Tuesday, October 1, 2013

Alone in the Classroom by Elizabeth Hay

Synopsis:

In a small prairie school in 1929, Connie Flood helps a backward student, Michael Graves, learn how to read. Observing them and darkening their lives is the principal, Parley Burns, whose strange behaviour culminates in an attack so disturbing its repercussions continue to the present day.

Connie’s niece, Anne, tells the story. Impelled by curiosity about her dynamic, adventurous aunt and her more conventional mother, she revisits Connie’s past and her mother’s broken childhood. In the process, she unravels the enigma of Parley Burns and the mysterious (and unrelated) deaths of two young girls. As the novel moves deeper into their lives, the triangle of principal, teacher, student opens out into other emotional triangles – aunt, niece, lover; mother, daughter, granddaughter – until a sudden, capsizing love thrusts Anne herself into a newly independent life.

This spellbinding tale – set in Saskatchewan and the Ottawa Valley  crosses generations and cuts to the bone. It probes the roots of obsessive love and hate, how the hurts and desires of childhood persist and are passed on as if in the blood. It lays bare the urgency of discovering what we were never told about the past. And it celebrates the process of becoming who we are in a world full of startling connections that lie just out of sight.

Review:

Alone in the Classroom is a character driven, literary novel. The story opens in Ontario in 1937. A young girl is picking berries on a hillside and is found dead, similar to another death ten years earlier in the province of Saskatchewan. The tale unravels through the point of view of the niece of Connie Flood, a young reporter, turned teacher in a small school. Her greatest challenge is teaching a young boy with a learning disability to read. The principal, Parley Burns, is a difficult man who takes a keen interest in Connie as well as other young women. The mystery of the two murders are separate and distinct, and eventually they become connected as the story unfolds.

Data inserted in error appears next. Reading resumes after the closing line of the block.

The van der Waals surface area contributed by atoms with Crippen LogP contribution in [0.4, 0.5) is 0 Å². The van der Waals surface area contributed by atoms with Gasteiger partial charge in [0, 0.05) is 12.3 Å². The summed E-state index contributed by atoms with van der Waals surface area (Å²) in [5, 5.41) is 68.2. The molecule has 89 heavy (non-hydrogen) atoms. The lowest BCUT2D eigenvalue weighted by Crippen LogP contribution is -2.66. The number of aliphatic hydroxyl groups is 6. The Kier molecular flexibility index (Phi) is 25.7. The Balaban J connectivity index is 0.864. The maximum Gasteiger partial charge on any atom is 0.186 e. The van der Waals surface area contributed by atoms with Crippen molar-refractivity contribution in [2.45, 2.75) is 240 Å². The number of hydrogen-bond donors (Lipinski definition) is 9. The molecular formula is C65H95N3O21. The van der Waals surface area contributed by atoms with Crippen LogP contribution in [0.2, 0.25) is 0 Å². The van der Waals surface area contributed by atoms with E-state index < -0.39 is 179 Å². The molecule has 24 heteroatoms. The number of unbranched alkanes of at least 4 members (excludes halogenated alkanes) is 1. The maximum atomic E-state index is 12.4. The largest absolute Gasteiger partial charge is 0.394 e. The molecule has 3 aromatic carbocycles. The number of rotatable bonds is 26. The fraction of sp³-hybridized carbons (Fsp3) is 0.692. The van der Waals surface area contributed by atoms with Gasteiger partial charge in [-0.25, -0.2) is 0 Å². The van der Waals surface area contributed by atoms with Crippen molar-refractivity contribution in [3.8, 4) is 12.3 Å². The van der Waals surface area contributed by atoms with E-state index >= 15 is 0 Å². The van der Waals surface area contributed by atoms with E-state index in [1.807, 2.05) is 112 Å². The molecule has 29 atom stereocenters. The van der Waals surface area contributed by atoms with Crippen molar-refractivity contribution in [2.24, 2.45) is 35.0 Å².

The plot of this novel has many layers and tends to meander a bit, jumping back and forth in time and between characters. I found the switching between points of view and time periods challenging, and sometimes a bit confusing, partly because the characters weren’t always readily introduced at the start of a scene. Despite all this, the story is gripping, the prose superb, the plot luscious, and the characters beautifully rendered. To fully appreciate this book, however, approach it will care. You must read it carefully and at a slower pace and with a greater degree of concentration.